You are very averse to tax risk, and want to eliminate it as much as possible.

If all of these are true, it might make sense to put SOME in Roth. Not everything though. The advantage this would have is if tax rates went through the roof you'd have a small reserve to access to give you some flexibility in your spending in retirement. What you are doing is expected to have a negative return, but you're ok with that because you're insuring yourself against the risk of taxes skyrocketing.

The bottom line is that tax risk is a very real thing, but it's usually one of the smaller risks that Bogleheads worry about. Maybe tax rates will increase in the future, maybe they won't. But today's tax rates are the best estimate we have of what future tax rates will be. You can reduce tax risk by putting more in a Roth, but it is my opinion that in your situation you would be paying a very steep price to gain just a tiny bit of security. You would have to be in a very precarious situation in which you can't afford any shocks at all to your retirement plans.

Bottom line: Doing Roth would be illogical and I don't recommend it. However, you're probably making enough that you could do it anyway and still be perfectly fine. If it helps you sleep better at night, you'll probably do just fine either way.

cbeck
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Re: In 39% Tax Bracket does a Roth make sense?

Post by cbeck » Sat Mar 21, 2015 4:45 am

No one has mentioned the estate planning implications of a Roth. In general, the value of a Roth depends on the lifespan of the Roth account itself. Most discussion focuses on the owner's life span, but if there are to be heirs it changes the picture. The value of the Roth also depends on the rate of return, the tax rates, now and in the future. It is not enough just to compare current with expected tax rate in retirement. The OP doesn't mention dependents so perhaps this doesn't apply to him, but if he had, say, a younger wife and/or young children the tax-free feature for both spouse and children and the RMD-free feature for the spouse might mean the Roth is still feeding some family member tax-free more than 50 years from now.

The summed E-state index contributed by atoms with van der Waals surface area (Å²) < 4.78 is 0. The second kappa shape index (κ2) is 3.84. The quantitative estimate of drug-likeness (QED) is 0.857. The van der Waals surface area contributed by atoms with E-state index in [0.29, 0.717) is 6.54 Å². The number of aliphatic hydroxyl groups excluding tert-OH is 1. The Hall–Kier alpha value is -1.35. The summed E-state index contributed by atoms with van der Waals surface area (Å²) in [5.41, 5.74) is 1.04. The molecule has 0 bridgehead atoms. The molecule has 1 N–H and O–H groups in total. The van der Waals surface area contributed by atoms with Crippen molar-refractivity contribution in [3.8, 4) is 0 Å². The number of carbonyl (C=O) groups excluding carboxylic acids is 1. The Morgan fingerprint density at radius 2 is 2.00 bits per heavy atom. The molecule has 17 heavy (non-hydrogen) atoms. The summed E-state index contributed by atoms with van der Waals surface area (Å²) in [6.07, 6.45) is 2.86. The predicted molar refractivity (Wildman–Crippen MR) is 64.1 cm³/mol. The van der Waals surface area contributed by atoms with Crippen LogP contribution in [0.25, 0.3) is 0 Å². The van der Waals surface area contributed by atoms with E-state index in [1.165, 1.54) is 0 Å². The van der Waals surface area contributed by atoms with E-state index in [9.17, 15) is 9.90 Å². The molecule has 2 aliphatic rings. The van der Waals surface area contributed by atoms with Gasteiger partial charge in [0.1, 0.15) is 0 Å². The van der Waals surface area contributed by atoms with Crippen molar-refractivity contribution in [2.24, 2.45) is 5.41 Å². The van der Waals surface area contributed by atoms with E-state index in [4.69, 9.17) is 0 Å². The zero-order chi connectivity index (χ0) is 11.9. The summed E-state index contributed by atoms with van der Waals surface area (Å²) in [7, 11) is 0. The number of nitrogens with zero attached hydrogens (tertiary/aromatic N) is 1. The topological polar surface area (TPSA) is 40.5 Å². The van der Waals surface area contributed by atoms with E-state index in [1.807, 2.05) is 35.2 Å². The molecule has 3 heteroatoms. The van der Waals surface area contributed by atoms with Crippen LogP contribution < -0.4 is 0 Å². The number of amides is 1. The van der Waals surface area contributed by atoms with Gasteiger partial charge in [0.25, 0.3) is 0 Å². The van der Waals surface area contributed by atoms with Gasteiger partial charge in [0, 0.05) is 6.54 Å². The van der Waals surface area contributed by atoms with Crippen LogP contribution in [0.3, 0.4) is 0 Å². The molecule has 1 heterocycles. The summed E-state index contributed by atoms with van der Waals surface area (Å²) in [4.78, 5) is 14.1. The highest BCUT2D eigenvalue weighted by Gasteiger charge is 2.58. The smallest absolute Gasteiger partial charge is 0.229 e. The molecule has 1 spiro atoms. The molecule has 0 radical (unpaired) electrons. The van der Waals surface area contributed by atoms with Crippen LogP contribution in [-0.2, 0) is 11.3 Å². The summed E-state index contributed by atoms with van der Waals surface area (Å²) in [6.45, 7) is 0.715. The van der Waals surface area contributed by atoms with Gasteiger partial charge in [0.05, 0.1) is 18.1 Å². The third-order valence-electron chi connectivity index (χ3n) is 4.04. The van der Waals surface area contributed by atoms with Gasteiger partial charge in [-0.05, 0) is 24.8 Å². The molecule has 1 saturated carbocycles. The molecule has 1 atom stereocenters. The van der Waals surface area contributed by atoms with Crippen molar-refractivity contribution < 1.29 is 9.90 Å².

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loves2read
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Re: In 39% Tax Bracket does a Roth make sense?

Post by loves2read » Sat Mar 21, 2015 11:54 pm

That aspect of the Roth account was a significant factor in our decision to convert my small IRA and my husband's larger one--even though we are in high brackets.

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Electron
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Re: In 39% Tax Bracket does a Roth make sense?

Post by Electron » Sun Mar 22, 2015 4:50 pm

The Roth IRA does have valuable benefits in regards to estate planning. The taxes paid in doing a Roth Conversion can lower the taxable value of one's estate. Holding a Roth IRA rather than a Traditional IRA also lowers MAGI possibly lessening the impact of the new Medicare Investment Income tax and any Medicare Part B and Part D surcharges.

In regards to heirs, a Roth IRA can be a very nice tax-free gift to children and grandchildren even though it would now be subject to RMDs. It may be best to do Roth Conversions in retirement when in a lower tax bracket. Keep in mind that budget related legislation has been proposed that could impact IRAs in a number of different ways if passed. That would be another reason to wait until retirement. There could be an impact on the stretch IRA which currently provides a significant benefit to heirs.
Electron